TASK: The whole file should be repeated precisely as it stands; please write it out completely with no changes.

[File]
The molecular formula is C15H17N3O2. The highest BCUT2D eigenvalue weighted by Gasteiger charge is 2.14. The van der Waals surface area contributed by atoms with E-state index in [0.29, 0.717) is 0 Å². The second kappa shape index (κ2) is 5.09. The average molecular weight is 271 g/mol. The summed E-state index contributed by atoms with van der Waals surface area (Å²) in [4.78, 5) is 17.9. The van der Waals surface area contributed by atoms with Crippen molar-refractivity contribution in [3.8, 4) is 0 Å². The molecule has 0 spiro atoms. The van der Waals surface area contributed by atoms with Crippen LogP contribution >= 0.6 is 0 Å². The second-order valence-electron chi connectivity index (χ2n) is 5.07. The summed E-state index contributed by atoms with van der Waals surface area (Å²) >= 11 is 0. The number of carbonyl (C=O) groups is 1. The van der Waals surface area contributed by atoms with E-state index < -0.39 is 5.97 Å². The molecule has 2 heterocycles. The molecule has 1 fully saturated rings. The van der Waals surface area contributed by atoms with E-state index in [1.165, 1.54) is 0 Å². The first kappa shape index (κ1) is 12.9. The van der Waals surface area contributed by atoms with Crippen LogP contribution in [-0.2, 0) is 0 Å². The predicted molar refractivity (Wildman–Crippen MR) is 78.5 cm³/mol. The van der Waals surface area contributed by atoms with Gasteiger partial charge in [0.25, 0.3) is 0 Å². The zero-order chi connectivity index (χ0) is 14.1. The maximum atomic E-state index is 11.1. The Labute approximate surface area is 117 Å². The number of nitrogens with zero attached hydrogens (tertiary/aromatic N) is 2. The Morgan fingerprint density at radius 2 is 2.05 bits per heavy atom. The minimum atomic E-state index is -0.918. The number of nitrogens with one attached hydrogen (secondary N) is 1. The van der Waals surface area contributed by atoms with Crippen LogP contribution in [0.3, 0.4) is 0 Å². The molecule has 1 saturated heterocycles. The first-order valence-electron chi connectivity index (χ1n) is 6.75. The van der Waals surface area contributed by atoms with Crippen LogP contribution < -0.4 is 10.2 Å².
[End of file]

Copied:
The molecular formula is C15H17N3O2. The highest BCUT2D eigenvalue weighted by Gasteiger charge is 2.14. The van der Waals surface area contributed by atoms with E-state index in [0.29, 0.717) is 0 Å². The second kappa shape index (κ2) is 5.09. The average molecular weight is 271 g/mol. The summed E-state index contributed by atoms with van der Waals surface area (Å²) in [4.78, 5) is 17.9. The van der Waals surface area contributed by atoms with Crippen molar-refractivity contribution in [3.8, 4) is 0 Å². The molecule has 0 spiro atoms. The van der Waals surface area contributed by atoms with Crippen LogP contribution >= 0.6 is 0 Å². The second-order valence-electron chi connectivity index (χ2n) is 5.07. The summed E-state index contributed by atoms with van der Waals surface area (Å²) >= 11 is 0. The number of carbonyl (C=O) groups is 1. The van der Waals surface area contributed by atoms with E-state index < -0.39 is 5.97 Å². The molecule has 2 heterocycles. The molecule has 1 fully saturated rings. The van der Waals surface area contributed by atoms with E-state index in [1.165, 1.54) is 0 Å². The first kappa shape index (κ1) is 12.9. The van der Waals surface area contributed by atoms with Crippen LogP contribution in [-0.2, 0) is 0 Å². The predicted molar refractivity (Wildman–Crippen MR) is 78.5 cm³/mol. The van der Waals surface area contributed by atoms with Gasteiger partial charge in [0.25, 0.3) is 0 Å². The zero-order chi connectivity index (χ0) is 14.1. The maximum atomic E-state index is 11.1. The Labute approximate surface area is 117 Å². The number of nitrogens with zero attached hydrogens (tertiary/aromatic N) is 2. The Morgan fingerprint density at radius 2 is 2.05 bits per heavy atom. The minimum atomic E-state index is -0.918. The number of nitrogens with one attached hydrogen (secondary N) is 1. The van der Waals surface area contributed by atoms with Crippen LogP contribution in [0.3, 0.4) is 0 Å². The molecule has 1 saturated heterocycles. The first-order valence-electron chi connectivity index (χ1n) is 6.75. The van der Waals surface area contributed by atoms with Crippen LogP contribution < -0.4 is 10.2 Å².